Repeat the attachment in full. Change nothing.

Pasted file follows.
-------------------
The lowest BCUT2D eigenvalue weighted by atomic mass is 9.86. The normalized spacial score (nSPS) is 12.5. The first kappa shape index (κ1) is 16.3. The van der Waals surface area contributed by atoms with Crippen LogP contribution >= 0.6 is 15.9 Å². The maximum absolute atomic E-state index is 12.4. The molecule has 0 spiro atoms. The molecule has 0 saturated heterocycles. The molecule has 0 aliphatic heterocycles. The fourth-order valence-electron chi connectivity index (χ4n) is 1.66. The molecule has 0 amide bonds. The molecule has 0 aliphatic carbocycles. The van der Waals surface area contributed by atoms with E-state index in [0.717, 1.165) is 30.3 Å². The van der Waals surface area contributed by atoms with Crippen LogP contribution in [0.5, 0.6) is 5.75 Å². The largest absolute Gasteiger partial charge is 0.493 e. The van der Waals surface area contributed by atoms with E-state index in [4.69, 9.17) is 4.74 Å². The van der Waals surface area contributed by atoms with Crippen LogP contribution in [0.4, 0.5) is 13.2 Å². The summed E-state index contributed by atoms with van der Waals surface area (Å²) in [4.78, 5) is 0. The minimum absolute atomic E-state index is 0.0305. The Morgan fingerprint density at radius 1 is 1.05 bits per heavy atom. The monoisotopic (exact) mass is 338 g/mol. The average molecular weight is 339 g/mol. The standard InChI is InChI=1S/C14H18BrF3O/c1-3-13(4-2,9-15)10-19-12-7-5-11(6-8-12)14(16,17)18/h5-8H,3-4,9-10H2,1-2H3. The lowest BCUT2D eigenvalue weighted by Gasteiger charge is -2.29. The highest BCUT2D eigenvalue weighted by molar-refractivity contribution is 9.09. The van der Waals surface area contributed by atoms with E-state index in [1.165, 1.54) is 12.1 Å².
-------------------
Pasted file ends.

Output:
The lowest BCUT2D eigenvalue weighted by atomic mass is 9.86. The normalized spacial score (nSPS) is 12.5. The first kappa shape index (κ1) is 16.3. The van der Waals surface area contributed by atoms with Crippen LogP contribution >= 0.6 is 15.9 Å². The maximum absolute atomic E-state index is 12.4. The molecule has 0 spiro atoms. The molecule has 0 saturated heterocycles. The molecule has 0 aliphatic heterocycles. The fourth-order valence-electron chi connectivity index (χ4n) is 1.66. The molecule has 0 amide bonds. The molecule has 0 aliphatic carbocycles. The van der Waals surface area contributed by atoms with E-state index in [0.717, 1.165) is 30.3 Å². The van der Waals surface area contributed by atoms with Crippen LogP contribution in [0.5, 0.6) is 5.75 Å². The largest absolute Gasteiger partial charge is 0.493 e. The van der Waals surface area contributed by atoms with E-state index in [4.69, 9.17) is 4.74 Å². The van der Waals surface area contributed by atoms with Crippen LogP contribution in [0.4, 0.5) is 13.2 Å². The summed E-state index contributed by atoms with van der Waals surface area (Å²) in [4.78, 5) is 0. The minimum absolute atomic E-state index is 0.0305. The Morgan fingerprint density at radius 1 is 1.05 bits per heavy atom. The monoisotopic (exact) mass is 338 g/mol. The average molecular weight is 339 g/mol. The standard InChI is InChI=1S/C14H18BrF3O/c1-3-13(4-2,9-15)10-19-12-7-5-11(6-8-12)14(16,17)18/h5-8H,3-4,9-10H2,1-2H3. The lowest BCUT2D eigenvalue weighted by Gasteiger charge is -2.29. The highest BCUT2D eigenvalue weighted by molar-refractivity contribution is 9.09. The van der Waals surface area contributed by atoms with E-state index in [1.165, 1.54) is 12.1 Å².